Myopia occurs when the physical length of the eye is greater than the optical length.1 Myopia causes images to come into focus in front of the retina, rather than on the retina.2 As a result, a person sees closer objects clearly, but cannot focus correctly on distant objects.
Although myopia is largely caused by genetic factors, experts have also cited working up close, psychological stress and diet as possible causes of the condition.3
Symptoms of myopia include blurred vision of distant objects, squinting and headaches.
Presbyopia is the loss of ability to see objects that are near.9 It generally begins to occur when people reach their early 40s10 and the eye’s lens loses its flexibility as a part of its natural ageing process.9
People with presbyopia have difficulty performing close-up work and may experience headaches, eyestrain or fatigue.11
- Griggs, P. 2008, Nearsightedness, U.S. National Library of Medicine. Accessed 30 January 2009, available <http://www.nlm.nih.gov/medlineplus/ency/article/001023.htm>.
- Rehm, D. 1981, The Myopia Myth, International Myopia Prevention Association, PA, U.S.A., p. 3.
- Committee on Vision, Commission on Behavioural and Social Sciences and Education, National Research Council 1989, Myopia: Prevalence and Progression, <http://www.nap.edu/openbook.php?record_id=1420&page=91>.
- Griggs, P. 2008, Farsightedness, U.S. National Library of Medicine. Accessed 30 January 2009, available <http://www.nlm.nih.gov/medlineplus/ency/article/001020.htm>.
- Singh, D. 1998, Hyperopia, eMedicine. Accessed 4th February 2009, available <http://emedicine.medscape.com/article/1221201-overview>.
- Scheiman, M. 2002, Understanding and Managing Vision Deficits, SLACK Incorporated, p. 31.
- Colby, K. 2003, Symptoms and Diagnosis of Eye Disorders in The Merck Manual of Medical Information, 2nd Edition, West Point, PA, USA, p. 1278-1286.
- Lee, J. & Bailey, G. 2008, Astigmatism, Access Media Group. Accessed 4th February 2009, available <http://www.allaboutvision.com/conditions/astigmatism.htm>.
- Grayson, C. 2004, Presbyopia, MedicineNet. Accessed 4th February 2009, available, <http://www.medicinenet.com/presbyopia/article.htm>.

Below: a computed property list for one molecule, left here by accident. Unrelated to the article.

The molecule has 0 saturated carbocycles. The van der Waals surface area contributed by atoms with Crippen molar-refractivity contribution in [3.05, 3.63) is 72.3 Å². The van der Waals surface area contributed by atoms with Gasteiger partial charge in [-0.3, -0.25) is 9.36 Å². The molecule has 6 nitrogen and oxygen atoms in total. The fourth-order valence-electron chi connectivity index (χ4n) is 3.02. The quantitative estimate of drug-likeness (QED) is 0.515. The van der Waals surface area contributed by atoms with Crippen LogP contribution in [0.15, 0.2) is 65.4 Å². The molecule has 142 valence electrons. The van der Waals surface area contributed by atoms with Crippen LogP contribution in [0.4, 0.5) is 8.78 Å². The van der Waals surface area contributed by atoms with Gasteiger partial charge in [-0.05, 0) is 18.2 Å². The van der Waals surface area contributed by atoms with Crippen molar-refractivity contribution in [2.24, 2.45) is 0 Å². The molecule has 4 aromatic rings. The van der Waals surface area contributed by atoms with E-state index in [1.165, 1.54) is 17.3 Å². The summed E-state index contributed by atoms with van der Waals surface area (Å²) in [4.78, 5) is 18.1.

- Roat, M. 2003, Refractive Disorders in The Merck Manual of Medical Information, 2nd Edition, West Point, PA, USA, p. 1286-1290.
- Lee, J. & Bailey, G. 2007, Presbyopia, Access Media Group. Accessed 4th February 2009, available <http://www.allaboutvision.com/conditions/presbyopia.htm>.
- Roat, M. 2003, Corneal Disorders in The Merck Manual of Medical Information, 2nd Edition, West Point, PA, USA, p. 1299-1302.
- NIH 2008, US Department of Heath and Human services. Accessed 4th February 2009, available <http://www.nei.nih.gov/health/cornealdisease/#h>.
- Lee, J. & Bailey, G. 2007, Dry Eye Syndrome, Access Media Group. Accessed 4th February 2009, available <http://www.allaboutvision.com/conditions/dryeye.htm>.
- AOA 2008, Computer Vision Syndrome, American Optometric Association. Accessed 4th February 2009, available <http://www.aoa.org/x5253.xml>.
- Anshel, J. 2005, Visual Ergonomics Handbook, CRC Press, California, USA.
- Friedlaender, M. 2003, Eyelid and Tear Gland Disorders, in The Merck Manual of Medical Information, 2nd Edition, West Point, PA, USA, p. 1292-1295.
- White, G. 2009, Blepharitis, Access Media Group. Accessed 4th February 2009, available <http://www.allaboutvision.com/conditions/blepharitis.htm>.
- Goto, E., Monden, Y., Takano, Y., Mori, A., Shimmura, S., Shimazaki, J. & Tsubota, K. 2002, Treatment of non-inflamed obstructive meibomian gland dysfunction by an infrared warm compression device, British Journal of Opthomology, Vol. 86, No. 12, p. 1403-1407. Available <http://www.pubmedcentral.nih.gov/articlerender.fcgi?artid=1771385>.
- Garrity, J. 2007, Blepharitis, The Merck Manual Online Medical Library. Accessed 4th February 2009, available <http://www.merck.com/mmpe/sec09/ch100/ch100b.html>.